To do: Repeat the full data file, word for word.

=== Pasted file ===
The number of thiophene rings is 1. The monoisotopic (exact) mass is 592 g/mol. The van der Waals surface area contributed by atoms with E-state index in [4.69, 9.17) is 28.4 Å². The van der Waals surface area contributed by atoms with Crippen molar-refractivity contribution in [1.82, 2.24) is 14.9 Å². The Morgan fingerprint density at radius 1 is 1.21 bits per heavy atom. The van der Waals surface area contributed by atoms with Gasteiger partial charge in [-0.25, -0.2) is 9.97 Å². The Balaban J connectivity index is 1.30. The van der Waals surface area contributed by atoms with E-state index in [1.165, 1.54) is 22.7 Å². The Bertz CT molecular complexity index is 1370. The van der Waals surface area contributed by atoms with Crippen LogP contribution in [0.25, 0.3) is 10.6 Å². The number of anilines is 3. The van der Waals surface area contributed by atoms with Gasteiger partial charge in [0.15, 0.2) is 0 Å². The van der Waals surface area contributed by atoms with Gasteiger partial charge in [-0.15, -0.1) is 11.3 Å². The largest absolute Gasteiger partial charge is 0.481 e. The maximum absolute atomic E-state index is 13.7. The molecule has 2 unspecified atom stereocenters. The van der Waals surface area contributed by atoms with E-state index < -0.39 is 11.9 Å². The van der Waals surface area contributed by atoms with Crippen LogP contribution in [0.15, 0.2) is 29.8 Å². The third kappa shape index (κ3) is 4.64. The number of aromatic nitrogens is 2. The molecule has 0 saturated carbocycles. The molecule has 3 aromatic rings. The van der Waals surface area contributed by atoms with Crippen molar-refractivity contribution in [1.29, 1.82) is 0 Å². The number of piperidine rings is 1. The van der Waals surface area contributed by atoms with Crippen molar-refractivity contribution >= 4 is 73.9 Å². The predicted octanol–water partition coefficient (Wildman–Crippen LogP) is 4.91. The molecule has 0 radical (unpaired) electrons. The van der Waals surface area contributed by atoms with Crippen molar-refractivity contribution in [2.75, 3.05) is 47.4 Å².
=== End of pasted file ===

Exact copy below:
The number of thiophene rings is 1. The monoisotopic (exact) mass is 592 g/mol. The van der Waals surface area contributed by atoms with E-state index in [4.69, 9.17) is 28.4 Å². The van der Waals surface area contributed by atoms with Crippen molar-refractivity contribution in [1.82, 2.24) is 14.9 Å². The Morgan fingerprint density at radius 1 is 1.21 bits per heavy atom. The van der Waals surface area contributed by atoms with Gasteiger partial charge in [-0.25, -0.2) is 9.97 Å². The Balaban J connectivity index is 1.30. The van der Waals surface area contributed by atoms with E-state index in [1.165, 1.54) is 22.7 Å². The Bertz CT molecular complexity index is 1370. The van der Waals surface area contributed by atoms with Crippen LogP contribution in [0.25, 0.3) is 10.6 Å². The number of anilines is 3. The van der Waals surface area contributed by atoms with Gasteiger partial charge in [0.15, 0.2) is 0 Å². The van der Waals surface area contributed by atoms with Gasteiger partial charge in [-0.15, -0.1) is 11.3 Å². The largest absolute Gasteiger partial charge is 0.481 e. The maximum absolute atomic E-state index is 13.7. The molecule has 2 unspecified atom stereocenters. The van der Waals surface area contributed by atoms with E-state index < -0.39 is 11.9 Å². The van der Waals surface area contributed by atoms with Crippen LogP contribution in [0.15, 0.2) is 29.8 Å². The third kappa shape index (κ3) is 4.64. The number of aromatic nitrogens is 2. The molecule has 0 saturated carbocycles. The molecule has 3 aromatic rings. The van der Waals surface area contributed by atoms with Crippen molar-refractivity contribution in [1.29, 1.82) is 0 Å². The number of piperidine rings is 1. The van der Waals surface area contributed by atoms with Crippen molar-refractivity contribution >= 4 is 73.9 Å². The predicted octanol–water partition coefficient (Wildman–Crippen LogP) is 4.91. The molecule has 0 radical (unpaired) electrons. The van der Waals surface area contributed by atoms with Crippen molar-refractivity contribution in [2.75, 3.05) is 47.4 Å².